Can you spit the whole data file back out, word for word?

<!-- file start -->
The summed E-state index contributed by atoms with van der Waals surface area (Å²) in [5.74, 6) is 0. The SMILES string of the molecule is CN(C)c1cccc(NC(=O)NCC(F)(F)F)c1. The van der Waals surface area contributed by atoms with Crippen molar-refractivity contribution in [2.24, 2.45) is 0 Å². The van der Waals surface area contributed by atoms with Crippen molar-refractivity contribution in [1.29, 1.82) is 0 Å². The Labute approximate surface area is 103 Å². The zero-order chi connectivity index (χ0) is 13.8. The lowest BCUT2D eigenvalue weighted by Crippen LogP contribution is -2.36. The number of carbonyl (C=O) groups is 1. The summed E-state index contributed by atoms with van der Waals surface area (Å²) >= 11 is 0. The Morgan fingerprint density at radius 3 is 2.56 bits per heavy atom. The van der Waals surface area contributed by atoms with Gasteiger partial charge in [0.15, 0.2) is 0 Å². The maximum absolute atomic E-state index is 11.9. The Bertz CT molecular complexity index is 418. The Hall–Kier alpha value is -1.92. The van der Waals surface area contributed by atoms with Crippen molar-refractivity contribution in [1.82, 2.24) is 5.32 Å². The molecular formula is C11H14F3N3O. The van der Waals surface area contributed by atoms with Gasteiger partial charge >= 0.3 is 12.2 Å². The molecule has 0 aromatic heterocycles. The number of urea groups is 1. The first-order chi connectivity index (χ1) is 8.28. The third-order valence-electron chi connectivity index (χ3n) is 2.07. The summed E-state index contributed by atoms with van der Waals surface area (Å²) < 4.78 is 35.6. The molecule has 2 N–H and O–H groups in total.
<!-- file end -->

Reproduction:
The summed E-state index contributed by atoms with van der Waals surface area (Å²) in [5.74, 6) is 0. The SMILES string of the molecule is CN(C)c1cccc(NC(=O)NCC(F)(F)F)c1. The van der Waals surface area contributed by atoms with Crippen molar-refractivity contribution in [2.24, 2.45) is 0 Å². The van der Waals surface area contributed by atoms with Crippen molar-refractivity contribution in [1.29, 1.82) is 0 Å². The Labute approximate surface area is 103 Å². The zero-order chi connectivity index (χ0) is 13.8. The lowest BCUT2D eigenvalue weighted by Crippen LogP contribution is -2.36. The number of carbonyl (C=O) groups is 1. The summed E-state index contributed by atoms with van der Waals surface area (Å²) >= 11 is 0. The Morgan fingerprint density at radius 3 is 2.56 bits per heavy atom. The van der Waals surface area contributed by atoms with Gasteiger partial charge in [0.15, 0.2) is 0 Å². The maximum absolute atomic E-state index is 11.9. The Bertz CT molecular complexity index is 418. The Hall–Kier alpha value is -1.92. The van der Waals surface area contributed by atoms with Crippen molar-refractivity contribution in [1.82, 2.24) is 5.32 Å². The molecular formula is C11H14F3N3O. The van der Waals surface area contributed by atoms with Gasteiger partial charge >= 0.3 is 12.2 Å². The molecule has 0 aromatic heterocycles. The number of urea groups is 1. The first-order chi connectivity index (χ1) is 8.28. The third-order valence-electron chi connectivity index (χ3n) is 2.07. The summed E-state index contributed by atoms with van der Waals surface area (Å²) < 4.78 is 35.6. The molecule has 2 N–H and O–H groups in total.